Is it the Godzilla of the computer industry? That's what China is hoping with its latest and fastest supercomputer named Tianhe. At peak speed, this mechanical monster, housed at China's National University of Defense Technology in Changsha, can complete more than 1 quadrillion (one petaflop) calculations per second. For a current personal computer, the same calculations would take 160 years to complete.
Currently Tianhe's technical data has been submitted to the world's top-500 computing list for November's listing. Had Tianhe made its appearance earlier this year, it would have scored 4th on June's list, beating Shanghai's Magic Cube to take the top spot locally in China (Tianhe is five time's faster than the Shanghai supercomputer).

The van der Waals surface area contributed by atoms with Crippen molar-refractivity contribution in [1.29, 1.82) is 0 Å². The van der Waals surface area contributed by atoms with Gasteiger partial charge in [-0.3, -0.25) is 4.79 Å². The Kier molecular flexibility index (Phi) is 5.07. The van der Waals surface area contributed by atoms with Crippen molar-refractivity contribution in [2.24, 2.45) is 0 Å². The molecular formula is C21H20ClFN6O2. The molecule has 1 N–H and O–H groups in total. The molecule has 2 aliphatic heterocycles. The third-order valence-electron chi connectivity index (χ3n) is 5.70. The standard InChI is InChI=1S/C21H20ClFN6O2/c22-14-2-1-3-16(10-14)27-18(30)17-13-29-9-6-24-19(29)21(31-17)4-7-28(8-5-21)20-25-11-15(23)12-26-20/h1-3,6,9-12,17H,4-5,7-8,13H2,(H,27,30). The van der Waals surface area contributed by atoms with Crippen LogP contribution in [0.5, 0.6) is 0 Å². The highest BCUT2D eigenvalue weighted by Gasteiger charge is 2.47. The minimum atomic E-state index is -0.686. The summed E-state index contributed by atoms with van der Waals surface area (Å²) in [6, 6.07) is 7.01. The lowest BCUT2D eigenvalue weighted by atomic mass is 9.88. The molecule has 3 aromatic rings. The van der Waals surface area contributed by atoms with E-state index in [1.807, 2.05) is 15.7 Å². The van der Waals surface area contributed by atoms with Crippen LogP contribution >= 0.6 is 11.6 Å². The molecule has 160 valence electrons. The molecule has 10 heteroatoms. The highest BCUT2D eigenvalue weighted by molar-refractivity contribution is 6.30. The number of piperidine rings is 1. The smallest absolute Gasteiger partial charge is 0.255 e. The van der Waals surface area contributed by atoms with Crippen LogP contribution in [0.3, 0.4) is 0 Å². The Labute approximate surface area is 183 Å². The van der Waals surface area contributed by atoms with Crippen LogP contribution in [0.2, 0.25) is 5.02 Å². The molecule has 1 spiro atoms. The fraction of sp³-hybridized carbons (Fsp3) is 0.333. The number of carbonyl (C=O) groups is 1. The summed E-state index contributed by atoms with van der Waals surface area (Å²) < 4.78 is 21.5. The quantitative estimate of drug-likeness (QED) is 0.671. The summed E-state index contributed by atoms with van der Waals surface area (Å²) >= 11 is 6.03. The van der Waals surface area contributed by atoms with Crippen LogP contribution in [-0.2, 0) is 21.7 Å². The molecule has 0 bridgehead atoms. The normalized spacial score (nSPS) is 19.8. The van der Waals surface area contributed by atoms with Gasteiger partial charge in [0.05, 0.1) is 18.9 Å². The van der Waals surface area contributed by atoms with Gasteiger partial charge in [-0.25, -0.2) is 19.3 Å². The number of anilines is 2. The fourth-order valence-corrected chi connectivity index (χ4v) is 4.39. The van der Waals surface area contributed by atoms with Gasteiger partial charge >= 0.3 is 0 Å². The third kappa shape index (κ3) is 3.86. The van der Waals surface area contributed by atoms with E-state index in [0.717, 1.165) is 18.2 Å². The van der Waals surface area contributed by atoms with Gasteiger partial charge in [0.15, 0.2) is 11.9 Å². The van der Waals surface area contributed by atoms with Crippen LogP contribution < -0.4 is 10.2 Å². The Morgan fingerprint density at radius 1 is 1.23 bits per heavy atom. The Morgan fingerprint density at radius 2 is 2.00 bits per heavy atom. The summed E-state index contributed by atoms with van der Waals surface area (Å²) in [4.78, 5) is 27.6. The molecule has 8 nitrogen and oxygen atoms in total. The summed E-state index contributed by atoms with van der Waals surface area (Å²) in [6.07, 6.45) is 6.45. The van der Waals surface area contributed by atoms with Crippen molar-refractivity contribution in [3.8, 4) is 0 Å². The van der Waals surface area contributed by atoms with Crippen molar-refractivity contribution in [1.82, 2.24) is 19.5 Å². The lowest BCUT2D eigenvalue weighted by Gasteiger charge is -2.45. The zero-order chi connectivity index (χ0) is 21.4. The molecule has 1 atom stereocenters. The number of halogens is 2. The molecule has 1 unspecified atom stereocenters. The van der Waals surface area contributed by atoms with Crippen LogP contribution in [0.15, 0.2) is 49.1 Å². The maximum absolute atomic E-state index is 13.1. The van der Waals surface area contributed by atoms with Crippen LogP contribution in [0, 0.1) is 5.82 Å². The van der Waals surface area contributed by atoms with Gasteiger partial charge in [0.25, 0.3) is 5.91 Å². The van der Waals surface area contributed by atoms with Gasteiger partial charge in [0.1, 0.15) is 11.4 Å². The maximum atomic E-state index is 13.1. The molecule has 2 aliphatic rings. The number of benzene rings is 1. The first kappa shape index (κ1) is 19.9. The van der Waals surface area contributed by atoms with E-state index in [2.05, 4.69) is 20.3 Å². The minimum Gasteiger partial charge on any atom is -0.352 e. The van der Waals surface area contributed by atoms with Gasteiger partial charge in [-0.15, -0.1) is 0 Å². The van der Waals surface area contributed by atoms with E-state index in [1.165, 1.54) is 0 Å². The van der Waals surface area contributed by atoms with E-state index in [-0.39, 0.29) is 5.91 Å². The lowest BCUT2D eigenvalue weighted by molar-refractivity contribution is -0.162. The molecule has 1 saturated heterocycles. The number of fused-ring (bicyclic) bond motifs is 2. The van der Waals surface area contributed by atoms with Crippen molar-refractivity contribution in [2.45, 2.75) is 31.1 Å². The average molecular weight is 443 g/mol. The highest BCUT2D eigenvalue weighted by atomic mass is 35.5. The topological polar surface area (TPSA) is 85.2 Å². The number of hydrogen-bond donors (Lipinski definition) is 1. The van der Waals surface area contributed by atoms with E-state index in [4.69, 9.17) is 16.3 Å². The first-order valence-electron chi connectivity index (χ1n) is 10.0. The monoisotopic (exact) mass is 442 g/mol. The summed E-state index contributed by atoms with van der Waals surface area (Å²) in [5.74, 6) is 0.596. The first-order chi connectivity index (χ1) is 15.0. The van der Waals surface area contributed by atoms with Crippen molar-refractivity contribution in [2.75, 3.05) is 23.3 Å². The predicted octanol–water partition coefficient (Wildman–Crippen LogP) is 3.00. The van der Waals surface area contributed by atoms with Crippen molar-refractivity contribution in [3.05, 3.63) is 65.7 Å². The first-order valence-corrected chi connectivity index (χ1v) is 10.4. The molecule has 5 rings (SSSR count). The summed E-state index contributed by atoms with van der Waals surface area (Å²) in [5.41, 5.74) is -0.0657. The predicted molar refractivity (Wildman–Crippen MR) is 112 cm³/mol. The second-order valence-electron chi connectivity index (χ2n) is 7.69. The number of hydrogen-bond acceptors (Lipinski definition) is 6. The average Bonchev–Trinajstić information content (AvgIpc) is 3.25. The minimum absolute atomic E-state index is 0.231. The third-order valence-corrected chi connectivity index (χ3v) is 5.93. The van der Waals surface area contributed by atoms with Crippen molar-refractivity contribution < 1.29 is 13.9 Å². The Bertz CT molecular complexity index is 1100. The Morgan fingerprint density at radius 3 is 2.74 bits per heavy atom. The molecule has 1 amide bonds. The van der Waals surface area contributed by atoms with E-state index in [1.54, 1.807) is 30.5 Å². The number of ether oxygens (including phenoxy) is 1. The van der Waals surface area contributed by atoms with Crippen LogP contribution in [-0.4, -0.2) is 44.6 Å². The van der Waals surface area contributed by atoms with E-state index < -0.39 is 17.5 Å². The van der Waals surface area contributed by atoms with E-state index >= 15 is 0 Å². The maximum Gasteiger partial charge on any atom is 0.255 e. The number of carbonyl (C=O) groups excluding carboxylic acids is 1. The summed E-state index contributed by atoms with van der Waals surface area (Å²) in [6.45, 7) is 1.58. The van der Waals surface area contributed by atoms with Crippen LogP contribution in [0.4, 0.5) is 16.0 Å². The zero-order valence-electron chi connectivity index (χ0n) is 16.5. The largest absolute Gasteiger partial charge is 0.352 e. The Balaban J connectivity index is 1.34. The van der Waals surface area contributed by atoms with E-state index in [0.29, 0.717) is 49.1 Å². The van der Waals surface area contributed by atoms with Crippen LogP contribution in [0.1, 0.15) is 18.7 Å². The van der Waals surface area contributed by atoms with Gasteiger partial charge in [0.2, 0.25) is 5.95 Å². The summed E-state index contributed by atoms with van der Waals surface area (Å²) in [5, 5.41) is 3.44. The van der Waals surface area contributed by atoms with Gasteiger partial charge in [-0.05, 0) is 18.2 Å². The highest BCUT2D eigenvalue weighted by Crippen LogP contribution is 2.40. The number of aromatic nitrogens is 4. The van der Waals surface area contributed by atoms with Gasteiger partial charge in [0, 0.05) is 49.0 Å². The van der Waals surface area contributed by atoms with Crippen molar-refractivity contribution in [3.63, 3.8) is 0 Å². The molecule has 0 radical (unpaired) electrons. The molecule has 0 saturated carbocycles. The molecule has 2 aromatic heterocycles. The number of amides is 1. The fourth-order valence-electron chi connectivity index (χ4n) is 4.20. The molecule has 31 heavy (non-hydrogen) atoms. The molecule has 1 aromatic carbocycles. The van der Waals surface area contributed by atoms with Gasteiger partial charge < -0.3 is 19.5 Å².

So what's inside this thing? According to Shanghai Daily, the one-petaflop beast cost organizations a meager $88 million to build (600 million Yuan). There are a total of 6,144 Intel CPUs and 5,120 AMD GPUs, and has enough storage to digitally contain all 27 million books in China's National Library four times over. However there are plans to implement local CPUs, either by adding to the existing Intel library or removing Intel altogether.
"As far as I know, the combination of CPUs and GPU is something new in making a petaflop computer," said Zhou Xingming, a CAS academician and a NUDT professor. "A GPU plays a role as an accelerator to make the computer run faster and also reduces its power consumption and cost. After it is installed in Tianjin, we plan to add hundreds or thousands of China-made CPUs to the machine and improve its performance."